Do you want to kick-start a career in the automotive industry? The 2013 Next Gen Award is now open.
Once again, the Next Gen Award is backed by Jaguar Land Rover, McLaren Automotive, Peugeot, Skoda and Toyota. You are invited to come up with an idea that you believe will provide a worthwhile benefit to the UK automotive business. A team of industry judges will assess your idea based on innovation, communication and strategy, with the winner receiving £7500 plus a five-month work experience placement shared between the award sponsors.
No one can say for sure what the winner’s future will hold once the work placement package comes to an end, but if the experience of previous Next Gen winners is any guide, it won’t be short on excitement.
The Autocar-Courland Next Generation Award was launched in 2009 by Autocar in partnership with Courland International and the Society of Motor Manufacturers and Traders, and was created to highlight the ingenuity, potential and sheer brainpower of UK-based students. Four years on, it’s now widely regarded as the leading competition of its type.
2011 winner Oliver Brunt talks about what the prize means to him.
Introducing the winner of 2012 Autocar-Courland Next Generation Award, Robert Antonio Pace
A ‘Cylindrical Brake System’ saw Roberto Antonio Pace win of the 2012 Autocar-Courland Next Generation Award. The concept represented a ‘third-generation’ braking system after drums and discs.
Roberto’s entry has secured him a £7500 prize and a five-month work experience package shared between contest sponsors Jaguar Land Rover, McLaren Automotive, Peugeot, Skoda and Toyota.
The two runners-up are Jonathan Maynard from Brunel University for ‘Cooled EGR Discharge’ and James Benson from Huddersfield University for his ‘Car Theft Prevention System’. The announcements were made at the Society of Motor Manufacturers and Traders’ annual dinner, with presentations made by Autocar’s editor-in-chief, Steve Cropley, and Kevin Gaskell, chairman of Courland Automotive Practice.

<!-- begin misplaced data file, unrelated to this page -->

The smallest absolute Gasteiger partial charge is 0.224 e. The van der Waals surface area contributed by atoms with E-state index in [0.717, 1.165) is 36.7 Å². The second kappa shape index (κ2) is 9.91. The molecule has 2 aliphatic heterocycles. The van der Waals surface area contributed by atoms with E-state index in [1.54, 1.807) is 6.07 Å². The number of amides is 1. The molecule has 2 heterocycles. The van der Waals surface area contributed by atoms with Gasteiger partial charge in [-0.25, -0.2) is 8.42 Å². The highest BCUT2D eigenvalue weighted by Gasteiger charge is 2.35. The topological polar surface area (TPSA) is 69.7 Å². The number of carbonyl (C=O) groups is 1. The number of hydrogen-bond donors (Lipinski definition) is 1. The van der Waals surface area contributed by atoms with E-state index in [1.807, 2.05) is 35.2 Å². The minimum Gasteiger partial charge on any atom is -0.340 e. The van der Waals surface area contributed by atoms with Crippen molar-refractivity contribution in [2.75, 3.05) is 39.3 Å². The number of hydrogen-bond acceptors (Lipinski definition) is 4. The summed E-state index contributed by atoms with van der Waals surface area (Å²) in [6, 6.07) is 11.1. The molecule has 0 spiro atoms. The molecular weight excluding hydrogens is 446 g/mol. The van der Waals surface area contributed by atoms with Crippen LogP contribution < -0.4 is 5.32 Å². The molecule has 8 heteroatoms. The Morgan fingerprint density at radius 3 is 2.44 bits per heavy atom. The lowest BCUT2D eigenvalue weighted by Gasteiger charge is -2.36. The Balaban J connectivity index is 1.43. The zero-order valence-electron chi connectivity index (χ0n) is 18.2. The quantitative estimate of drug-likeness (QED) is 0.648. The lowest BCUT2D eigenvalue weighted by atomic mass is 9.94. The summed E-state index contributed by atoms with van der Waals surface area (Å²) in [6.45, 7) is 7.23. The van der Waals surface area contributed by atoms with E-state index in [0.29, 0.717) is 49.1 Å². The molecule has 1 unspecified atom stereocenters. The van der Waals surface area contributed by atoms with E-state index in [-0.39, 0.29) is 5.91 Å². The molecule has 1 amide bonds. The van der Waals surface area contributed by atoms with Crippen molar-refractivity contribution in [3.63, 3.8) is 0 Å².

Making the announcement, Cropley said: “Roberto, Jonathan and James should be justifiably proud of their achievement in the 2012 contest. The level of entries was extraordinarily high, and they have completed three tough judging processes, which was by no means an easy task.
“We look forward to getting to know Roberto as he starts his automotive industry work experience and we wish Jona than and James all the very best as they complete their university studies. I have a feeling we will see them both join the industry in the future.”
McLaren’s chief engineer, Neil Patterson, was particularlt impressed by Roberto’s entry. He said: “Roberto showed great initiative in making sure his design could be packaged in a high-performance sports car application by using his influencing skills to gain access to actual parts from the McLaren 12C, and then modelling them in CAD himself.
“He had also built components and begun testing to answer some of the unknowns about his design. Perhaps wisely, he stopped short of putting it on his own motorcycle.
“In-wheel braking hasn’t seen significant evolution for decades,” he added, “so for me the most impressive thing is his courage to challenge the status quo by taking it on in the first place. That’s the kind of thinking that makes a McLaren.”
Kingston University student, Roberto said” “I am truly delighted to win this award, I have enjoyed being involved with the contest and have met some great people. I look forward very much to starting my work experience in the New Year.”